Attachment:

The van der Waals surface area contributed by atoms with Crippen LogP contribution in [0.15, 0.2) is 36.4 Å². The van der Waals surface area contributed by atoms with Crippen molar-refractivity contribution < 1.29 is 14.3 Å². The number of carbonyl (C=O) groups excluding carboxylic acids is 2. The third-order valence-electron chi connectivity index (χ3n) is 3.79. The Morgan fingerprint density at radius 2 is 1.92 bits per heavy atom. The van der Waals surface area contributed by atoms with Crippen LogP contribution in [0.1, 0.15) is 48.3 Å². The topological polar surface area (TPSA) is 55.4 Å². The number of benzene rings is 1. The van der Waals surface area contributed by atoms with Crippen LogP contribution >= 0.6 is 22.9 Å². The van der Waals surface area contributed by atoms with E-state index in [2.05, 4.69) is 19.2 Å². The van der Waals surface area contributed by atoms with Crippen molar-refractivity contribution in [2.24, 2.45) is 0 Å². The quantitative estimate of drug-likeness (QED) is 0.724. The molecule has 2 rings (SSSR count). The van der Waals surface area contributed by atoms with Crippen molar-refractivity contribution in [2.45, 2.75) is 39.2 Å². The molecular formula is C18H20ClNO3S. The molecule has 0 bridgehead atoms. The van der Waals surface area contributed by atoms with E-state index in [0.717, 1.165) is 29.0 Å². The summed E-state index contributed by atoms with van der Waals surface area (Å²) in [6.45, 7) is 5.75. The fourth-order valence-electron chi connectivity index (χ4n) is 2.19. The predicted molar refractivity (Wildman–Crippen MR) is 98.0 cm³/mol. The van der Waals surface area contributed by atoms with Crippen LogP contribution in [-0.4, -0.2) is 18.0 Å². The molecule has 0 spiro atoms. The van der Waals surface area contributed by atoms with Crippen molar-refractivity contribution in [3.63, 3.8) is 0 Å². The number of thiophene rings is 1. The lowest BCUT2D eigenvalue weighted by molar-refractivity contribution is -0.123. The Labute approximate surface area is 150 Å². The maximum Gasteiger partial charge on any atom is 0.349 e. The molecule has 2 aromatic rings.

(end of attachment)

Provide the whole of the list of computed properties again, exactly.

The van der Waals surface area contributed by atoms with Crippen LogP contribution in [0.15, 0.2) is 36.4 Å². The van der Waals surface area contributed by atoms with Crippen molar-refractivity contribution < 1.29 is 14.3 Å². The number of carbonyl (C=O) groups excluding carboxylic acids is 2. The third-order valence-electron chi connectivity index (χ3n) is 3.79. The Morgan fingerprint density at radius 2 is 1.92 bits per heavy atom. The van der Waals surface area contributed by atoms with Crippen LogP contribution in [0.1, 0.15) is 48.3 Å². The topological polar surface area (TPSA) is 55.4 Å². The number of benzene rings is 1. The van der Waals surface area contributed by atoms with Crippen LogP contribution >= 0.6 is 22.9 Å². The van der Waals surface area contributed by atoms with E-state index in [2.05, 4.69) is 19.2 Å². The van der Waals surface area contributed by atoms with Crippen molar-refractivity contribution in [2.24, 2.45) is 0 Å². The quantitative estimate of drug-likeness (QED) is 0.724. The molecule has 2 rings (SSSR count). The van der Waals surface area contributed by atoms with Crippen molar-refractivity contribution in [2.45, 2.75) is 39.2 Å². The molecular formula is C18H20ClNO3S. The molecule has 0 bridgehead atoms. The van der Waals surface area contributed by atoms with E-state index in [0.717, 1.165) is 29.0 Å². The summed E-state index contributed by atoms with van der Waals surface area (Å²) in [6.45, 7) is 5.75. The fourth-order valence-electron chi connectivity index (χ4n) is 2.19. The predicted molar refractivity (Wildman–Crippen MR) is 98.0 cm³/mol. The van der Waals surface area contributed by atoms with Crippen LogP contribution in [-0.4, -0.2) is 18.0 Å². The molecule has 0 spiro atoms. The van der Waals surface area contributed by atoms with Crippen molar-refractivity contribution in [3.63, 3.8) is 0 Å². The number of thiophene rings is 1. The lowest BCUT2D eigenvalue weighted by molar-refractivity contribution is -0.123. The Labute approximate surface area is 150 Å². The maximum Gasteiger partial charge on any atom is 0.349 e. The molecule has 2 aromatic rings.